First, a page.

The disadvantage of using a single oscillator with a multiplier circuit following the oscillator is the multiplier circuit requires current to function and the current drain may decrease the battery life of the device when used in a portable application. There are also harmonics of the fundamental frequency generated in addition to the desired frequency and these unwanted spurious signals may be a problem in the system and require extra filtering circuitry which will add cost and complexity.

The disadvantage of using two oscillators with an output switching network is each oscillator must be matched to the reference impedance of the system, typically 50 ohms for RF circuits in this frequency range, then the switching circuit must be implemented again adding complexity and parts to the device.

The disadvantage of using an extremely wide band oscillator is that to accomplish the wide tuning range a large capacitance change is required in the tank circuit. This large capacitance change requires a large voltage change applied to the variable capacitor (a varactor diode) which is unavailable in many applications and the circuit Q is degraded which increases the noise in the circuit rendering the oscillator unable to meet the phase noise requirements of the application.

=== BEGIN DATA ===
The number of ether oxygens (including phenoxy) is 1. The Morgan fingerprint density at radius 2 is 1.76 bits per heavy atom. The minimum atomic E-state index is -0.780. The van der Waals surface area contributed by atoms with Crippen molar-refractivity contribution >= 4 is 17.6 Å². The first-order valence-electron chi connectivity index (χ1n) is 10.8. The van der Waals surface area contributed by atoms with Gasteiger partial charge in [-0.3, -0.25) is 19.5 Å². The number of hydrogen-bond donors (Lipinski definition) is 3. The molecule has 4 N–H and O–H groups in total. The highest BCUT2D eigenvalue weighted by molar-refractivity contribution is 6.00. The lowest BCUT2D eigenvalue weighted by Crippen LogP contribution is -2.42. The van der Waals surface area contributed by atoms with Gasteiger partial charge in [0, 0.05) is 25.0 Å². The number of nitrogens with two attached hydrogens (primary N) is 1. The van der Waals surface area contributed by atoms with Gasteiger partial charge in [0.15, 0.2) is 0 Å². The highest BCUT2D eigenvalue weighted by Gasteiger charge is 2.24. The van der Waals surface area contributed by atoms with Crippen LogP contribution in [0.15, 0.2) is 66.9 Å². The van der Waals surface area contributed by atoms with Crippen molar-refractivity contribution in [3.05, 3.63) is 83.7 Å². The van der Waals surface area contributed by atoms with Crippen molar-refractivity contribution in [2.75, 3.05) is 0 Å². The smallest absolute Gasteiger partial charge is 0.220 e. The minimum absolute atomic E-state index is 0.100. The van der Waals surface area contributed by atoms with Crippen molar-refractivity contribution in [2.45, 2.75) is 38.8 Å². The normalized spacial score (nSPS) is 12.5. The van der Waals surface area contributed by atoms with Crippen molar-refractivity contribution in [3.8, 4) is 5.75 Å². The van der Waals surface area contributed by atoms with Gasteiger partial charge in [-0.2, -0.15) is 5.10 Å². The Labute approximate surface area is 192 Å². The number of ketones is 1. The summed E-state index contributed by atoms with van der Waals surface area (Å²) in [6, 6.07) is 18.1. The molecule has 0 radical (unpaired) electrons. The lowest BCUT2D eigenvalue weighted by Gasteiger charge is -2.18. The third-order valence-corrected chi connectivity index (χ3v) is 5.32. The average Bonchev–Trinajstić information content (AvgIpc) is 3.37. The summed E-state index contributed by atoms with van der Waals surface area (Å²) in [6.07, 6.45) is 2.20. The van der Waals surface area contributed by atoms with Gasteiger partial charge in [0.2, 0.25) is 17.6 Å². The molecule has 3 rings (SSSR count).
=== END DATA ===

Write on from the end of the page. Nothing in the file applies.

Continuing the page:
The disadvantage of the switched resonator implementation is the resonator switch is typically implemented with a pin diode which requires significant current be applied to the device to achieve low "on" resistance. This degrades battery life in portable devices and the phase noise performance of the circuit is usually degraded due to the lower circuit Q achieved by implementing the pin diode in the tank circuit.

The disadvantage of using the dual band oscillator with the common coupled emitters is the output is typically taken from a common point between the two collectors or emitters which are coupled. This requires a matching network be synthesized to match the transistor output to the reference impedance of the system, again typically 50 ohms at these frequencies. This network may be complex since the network will pass the lower frequency and the higher frequency. Since the higher frequency is approximately twice the first frequency, a wide band output network should be used, and the second harmonic of the lower frequency oscillator will be within the passband and may be passed to the output creating unwanted spurious signal.